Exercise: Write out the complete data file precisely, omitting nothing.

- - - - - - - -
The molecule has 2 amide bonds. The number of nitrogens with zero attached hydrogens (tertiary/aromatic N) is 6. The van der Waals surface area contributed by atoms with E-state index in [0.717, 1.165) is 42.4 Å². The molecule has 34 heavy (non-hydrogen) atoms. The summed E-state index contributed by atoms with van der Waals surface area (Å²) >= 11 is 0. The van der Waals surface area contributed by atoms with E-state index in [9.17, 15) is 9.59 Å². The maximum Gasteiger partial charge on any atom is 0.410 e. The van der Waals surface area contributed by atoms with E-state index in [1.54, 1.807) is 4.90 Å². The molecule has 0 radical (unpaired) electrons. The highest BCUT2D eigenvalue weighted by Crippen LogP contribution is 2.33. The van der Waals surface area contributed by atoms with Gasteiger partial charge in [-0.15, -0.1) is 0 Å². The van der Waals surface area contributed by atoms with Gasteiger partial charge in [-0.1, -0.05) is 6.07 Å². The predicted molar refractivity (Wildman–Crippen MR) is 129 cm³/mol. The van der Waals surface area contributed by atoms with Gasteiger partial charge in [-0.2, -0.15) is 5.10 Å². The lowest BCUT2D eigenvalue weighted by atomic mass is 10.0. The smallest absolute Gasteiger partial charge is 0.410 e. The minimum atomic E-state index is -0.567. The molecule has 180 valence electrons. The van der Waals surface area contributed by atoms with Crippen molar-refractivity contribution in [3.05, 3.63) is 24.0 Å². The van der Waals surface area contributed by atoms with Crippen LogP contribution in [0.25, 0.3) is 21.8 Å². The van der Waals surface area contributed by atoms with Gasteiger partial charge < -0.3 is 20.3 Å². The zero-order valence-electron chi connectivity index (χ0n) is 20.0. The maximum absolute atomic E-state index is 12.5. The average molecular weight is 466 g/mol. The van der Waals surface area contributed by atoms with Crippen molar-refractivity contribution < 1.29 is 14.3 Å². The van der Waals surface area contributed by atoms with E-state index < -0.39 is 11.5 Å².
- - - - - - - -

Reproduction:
The molecule has 2 amide bonds. The number of nitrogens with zero attached hydrogens (tertiary/aromatic N) is 6. The van der Waals surface area contributed by atoms with E-state index in [0.717, 1.165) is 42.4 Å². The molecule has 34 heavy (non-hydrogen) atoms. The summed E-state index contributed by atoms with van der Waals surface area (Å²) >= 11 is 0. The van der Waals surface area contributed by atoms with E-state index in [9.17, 15) is 9.59 Å². The maximum Gasteiger partial charge on any atom is 0.410 e. The van der Waals surface area contributed by atoms with E-state index in [1.54, 1.807) is 4.90 Å². The molecule has 0 radical (unpaired) electrons. The highest BCUT2D eigenvalue weighted by Crippen LogP contribution is 2.33. The van der Waals surface area contributed by atoms with Gasteiger partial charge in [-0.15, -0.1) is 0 Å². The van der Waals surface area contributed by atoms with Gasteiger partial charge in [-0.1, -0.05) is 6.07 Å². The predicted molar refractivity (Wildman–Crippen MR) is 129 cm³/mol. The van der Waals surface area contributed by atoms with Gasteiger partial charge in [-0.2, -0.15) is 5.10 Å². The lowest BCUT2D eigenvalue weighted by atomic mass is 10.0. The smallest absolute Gasteiger partial charge is 0.410 e. The minimum atomic E-state index is -0.567. The molecule has 180 valence electrons. The van der Waals surface area contributed by atoms with Crippen molar-refractivity contribution in [3.05, 3.63) is 24.0 Å². The van der Waals surface area contributed by atoms with Crippen LogP contribution in [0.25, 0.3) is 21.8 Å². The van der Waals surface area contributed by atoms with Gasteiger partial charge < -0.3 is 20.3 Å². The zero-order valence-electron chi connectivity index (χ0n) is 20.0. The maximum absolute atomic E-state index is 12.5. The average molecular weight is 466 g/mol. The van der Waals surface area contributed by atoms with Crippen molar-refractivity contribution < 1.29 is 14.3 Å². The van der Waals surface area contributed by atoms with E-state index < -0.39 is 11.5 Å².